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GUEST BLOG - Martha Eimba, Marine Science student at University of Papua New Guinea

This is me
We continue with the turtle rodeo

My name is Martha Eimba I have recently completed my final year at the University of Papua New Guinea and I will be graduating with a Bachelor of Science degree in April 2019. I first heard of the Conflict Islands conservation Initiative through a friend of mine who also took part in the turtle monitoring program in 2017 at the Conflict Islands. Needless to say I was privileged enough to get sponsored by the Coral Sea foundation to do the 2 weeks turtle monitoring program at the beautiful Conflict group of islands.

All good down here

I am originally from Milne Bay and I am ashamed to say that I have eaten turtles at some point in my life or worn jewellery made from turtle shells being ignorant to the fact that these creatures were endangered. I think that the turtle monitoring program has thought me a lot, seeing the effects of poaching and how it inevitably affects the populations of these turtles that come up to lay eggs.

getting around the turtle nursery

Relocating eggs to the nursery

I Have never seen a turtle come up to lay eggs even though I grew up in a coastal area and thanks to the turtle patrols I have seen a turtle lay eggs and it is a sad sight knowing that there are hundreds of turtles out there being killed the moment they crawl out of the sea to lay eggs and it is sad fact that some of these turtle eggs will never get to see the light of day nor will they ever get to rub their small bellies on the white sand as they crawl towards the open ocean.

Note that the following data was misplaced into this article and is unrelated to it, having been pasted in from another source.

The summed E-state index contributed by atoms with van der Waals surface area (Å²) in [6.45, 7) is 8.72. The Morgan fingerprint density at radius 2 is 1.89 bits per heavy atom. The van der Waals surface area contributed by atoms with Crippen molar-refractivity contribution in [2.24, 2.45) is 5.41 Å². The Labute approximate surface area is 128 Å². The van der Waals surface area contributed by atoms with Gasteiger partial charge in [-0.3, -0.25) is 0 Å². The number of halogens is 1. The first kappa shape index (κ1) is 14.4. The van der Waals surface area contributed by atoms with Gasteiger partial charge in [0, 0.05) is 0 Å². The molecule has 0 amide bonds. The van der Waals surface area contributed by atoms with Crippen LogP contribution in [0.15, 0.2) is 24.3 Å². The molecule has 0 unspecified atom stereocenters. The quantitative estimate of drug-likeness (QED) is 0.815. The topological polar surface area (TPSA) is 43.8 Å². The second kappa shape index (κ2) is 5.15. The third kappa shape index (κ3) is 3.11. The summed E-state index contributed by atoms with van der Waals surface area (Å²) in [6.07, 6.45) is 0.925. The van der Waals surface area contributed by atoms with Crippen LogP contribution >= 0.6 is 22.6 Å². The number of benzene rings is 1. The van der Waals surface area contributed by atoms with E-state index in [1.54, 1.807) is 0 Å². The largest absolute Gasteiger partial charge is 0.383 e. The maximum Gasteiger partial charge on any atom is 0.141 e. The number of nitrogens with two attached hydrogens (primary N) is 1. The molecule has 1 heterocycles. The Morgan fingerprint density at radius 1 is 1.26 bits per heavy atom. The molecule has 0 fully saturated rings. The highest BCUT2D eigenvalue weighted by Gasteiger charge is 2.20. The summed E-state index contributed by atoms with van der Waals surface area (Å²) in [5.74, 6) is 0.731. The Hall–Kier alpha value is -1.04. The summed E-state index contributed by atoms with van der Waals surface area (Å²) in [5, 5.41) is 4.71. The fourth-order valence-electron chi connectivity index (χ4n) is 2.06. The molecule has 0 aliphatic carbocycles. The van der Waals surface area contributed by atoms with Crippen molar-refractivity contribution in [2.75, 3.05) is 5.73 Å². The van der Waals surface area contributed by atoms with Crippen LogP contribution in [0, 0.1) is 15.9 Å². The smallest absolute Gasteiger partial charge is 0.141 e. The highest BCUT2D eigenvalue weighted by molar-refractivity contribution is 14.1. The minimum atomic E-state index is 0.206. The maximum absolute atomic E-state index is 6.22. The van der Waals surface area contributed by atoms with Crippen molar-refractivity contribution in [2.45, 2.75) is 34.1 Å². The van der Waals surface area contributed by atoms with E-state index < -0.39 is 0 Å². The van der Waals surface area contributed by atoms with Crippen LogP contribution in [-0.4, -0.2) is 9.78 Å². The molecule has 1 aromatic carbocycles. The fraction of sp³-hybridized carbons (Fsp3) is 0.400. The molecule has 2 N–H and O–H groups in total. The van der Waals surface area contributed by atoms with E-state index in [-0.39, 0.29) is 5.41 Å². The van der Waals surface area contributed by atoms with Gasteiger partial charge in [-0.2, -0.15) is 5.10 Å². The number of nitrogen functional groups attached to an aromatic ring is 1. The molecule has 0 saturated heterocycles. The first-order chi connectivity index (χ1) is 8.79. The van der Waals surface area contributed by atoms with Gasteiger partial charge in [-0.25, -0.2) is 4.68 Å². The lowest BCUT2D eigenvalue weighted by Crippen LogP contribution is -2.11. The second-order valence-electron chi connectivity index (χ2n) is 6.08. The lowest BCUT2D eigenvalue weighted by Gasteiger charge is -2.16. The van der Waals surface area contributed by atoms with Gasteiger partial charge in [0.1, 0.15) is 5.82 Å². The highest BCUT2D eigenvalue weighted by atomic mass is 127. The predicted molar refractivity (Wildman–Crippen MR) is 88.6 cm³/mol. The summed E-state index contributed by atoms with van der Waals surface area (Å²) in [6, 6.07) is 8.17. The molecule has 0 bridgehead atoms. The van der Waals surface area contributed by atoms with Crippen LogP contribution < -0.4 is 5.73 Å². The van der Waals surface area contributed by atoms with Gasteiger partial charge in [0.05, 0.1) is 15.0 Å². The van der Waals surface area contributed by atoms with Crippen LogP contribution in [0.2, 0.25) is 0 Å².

Me, Naomi and Lorie with ninja turtles

Genetic sampling and facial ID

So long little friend

This turtle monitoring program has though me a lot from how to care for sick and injured baby turtles and how to tag turtles to data entry, facial Identity of turtles into the database and turtle biology with Hayley Versace who has been so amazing to us during our two week stay at Conflicts. It is just amazing how turtles will always come back to lay eggs on the same beach that they hatched on so it vital that we protect their nesting and feeding sites. Moreover with the effects of global warming it is important that we monitor the sex ratios so we do not get as many female turtles as males since temperature is a sex determinant for turtles. I have truly learnt a lot about turtles some of which I have never known before.

As a sea woman of Melanesia I am capable now to go out there and be a turtle advocate in the remote coastal areas of Papua New Guinea to share the fantastic work that CICI is doing to save our turtles. Great work Conflict Islands Conservation Initiative!

Thank you to Coral Sea Foundation for making this possible.

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